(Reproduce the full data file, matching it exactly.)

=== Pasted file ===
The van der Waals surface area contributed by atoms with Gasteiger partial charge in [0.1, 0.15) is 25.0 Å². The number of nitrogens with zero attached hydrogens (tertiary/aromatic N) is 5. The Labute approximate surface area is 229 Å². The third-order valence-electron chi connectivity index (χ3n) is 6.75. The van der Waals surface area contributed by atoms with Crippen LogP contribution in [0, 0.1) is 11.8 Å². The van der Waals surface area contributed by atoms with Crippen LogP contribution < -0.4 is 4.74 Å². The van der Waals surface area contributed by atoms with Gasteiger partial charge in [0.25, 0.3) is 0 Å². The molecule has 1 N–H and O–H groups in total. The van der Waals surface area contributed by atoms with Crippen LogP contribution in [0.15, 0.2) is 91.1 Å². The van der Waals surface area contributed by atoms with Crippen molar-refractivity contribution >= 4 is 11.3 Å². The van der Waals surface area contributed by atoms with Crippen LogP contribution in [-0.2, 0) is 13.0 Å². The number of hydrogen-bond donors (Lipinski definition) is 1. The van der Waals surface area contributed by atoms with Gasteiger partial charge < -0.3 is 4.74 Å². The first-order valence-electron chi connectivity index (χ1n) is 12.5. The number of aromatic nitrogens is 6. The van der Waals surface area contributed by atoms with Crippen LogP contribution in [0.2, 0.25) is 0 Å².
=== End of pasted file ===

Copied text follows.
The van der Waals surface area contributed by atoms with Gasteiger partial charge in [0.1, 0.15) is 25.0 Å². The number of nitrogens with zero attached hydrogens (tertiary/aromatic N) is 5. The Labute approximate surface area is 229 Å². The third-order valence-electron chi connectivity index (χ3n) is 6.75. The van der Waals surface area contributed by atoms with Crippen LogP contribution in [0, 0.1) is 11.8 Å². The van der Waals surface area contributed by atoms with Crippen LogP contribution < -0.4 is 4.74 Å². The van der Waals surface area contributed by atoms with Gasteiger partial charge in [0.25, 0.3) is 0 Å². The molecule has 1 N–H and O–H groups in total. The van der Waals surface area contributed by atoms with Crippen LogP contribution in [0.15, 0.2) is 91.1 Å². The van der Waals surface area contributed by atoms with Crippen molar-refractivity contribution >= 4 is 11.3 Å². The van der Waals surface area contributed by atoms with Crippen LogP contribution in [-0.2, 0) is 13.0 Å². The number of hydrogen-bond donors (Lipinski definition) is 1. The van der Waals surface area contributed by atoms with Gasteiger partial charge < -0.3 is 4.74 Å². The first-order valence-electron chi connectivity index (χ1n) is 12.5. The number of aromatic nitrogens is 6. The van der Waals surface area contributed by atoms with Crippen LogP contribution in [0.2, 0.25) is 0 Å².